Beyond policies that bar ICE officials from campuses, educators can also allay the fears of students and their families by establishing best practices to provide support and guidance. For example, the U.S. Department of Education recommends that educators not ask students about their immigration status and that they ensure that all students have access to resources about the educational rights of unauthorized youth. Teachers and community members can also play a key role in helping unauthorized students navigate issues such as applying for the Deferred Action for Childhood Arrivals, or DACA, program; they can even provide information on citizenship options. DACA creates the opportunity and incentive for recipients to pursue higher education, enter the workforce, and contribute to society at a higher rate than noncitizen immigrants.

Conclusion

The protection of the right to K-12 education for all children established in Plyler v. Doe helps educators create safe environments for immigrant students where they can achieve their full potential. High-quality education is a critical, long-term investment for all children in the United States, and it cannot exist when school attendance is limited by fear. All students are more likely to succeed when their communities come together to protect them. Schools and communities—especially those with high unauthorized immigrant populations—across the United States should follow the examples of Durham, LAUSD, and Prince George’s County and create safe spaces for their students. This is necessary not only to support the protections of Plyler v. Doe but also to ensure the legal rights of immigrant students in the United States. Students should not have to worry about ICE personnel apprehending them or their family members at or near school. Children have the right to feel safe leaving their homes to receive an education.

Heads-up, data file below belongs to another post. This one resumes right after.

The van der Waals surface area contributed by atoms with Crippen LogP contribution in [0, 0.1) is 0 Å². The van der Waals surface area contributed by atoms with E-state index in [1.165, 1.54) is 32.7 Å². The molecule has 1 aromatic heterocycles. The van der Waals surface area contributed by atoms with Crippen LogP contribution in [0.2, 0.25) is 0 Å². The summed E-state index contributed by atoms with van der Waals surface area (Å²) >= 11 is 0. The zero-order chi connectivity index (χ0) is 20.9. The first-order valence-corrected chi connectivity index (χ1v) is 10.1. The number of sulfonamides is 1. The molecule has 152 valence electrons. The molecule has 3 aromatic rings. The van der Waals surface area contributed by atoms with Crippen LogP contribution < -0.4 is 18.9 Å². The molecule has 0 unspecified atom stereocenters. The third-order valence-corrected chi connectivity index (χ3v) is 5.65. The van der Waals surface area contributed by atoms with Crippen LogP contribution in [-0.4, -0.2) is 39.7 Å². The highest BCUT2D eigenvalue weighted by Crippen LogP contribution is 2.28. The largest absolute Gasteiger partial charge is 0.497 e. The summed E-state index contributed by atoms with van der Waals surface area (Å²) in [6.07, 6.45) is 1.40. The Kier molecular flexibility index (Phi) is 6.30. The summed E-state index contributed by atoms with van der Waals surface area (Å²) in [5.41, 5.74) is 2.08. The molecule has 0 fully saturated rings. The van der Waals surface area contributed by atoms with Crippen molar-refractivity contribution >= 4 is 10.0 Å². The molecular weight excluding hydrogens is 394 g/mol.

Kayla Lee is a former intern with the Immigration team at the Center for American Progress.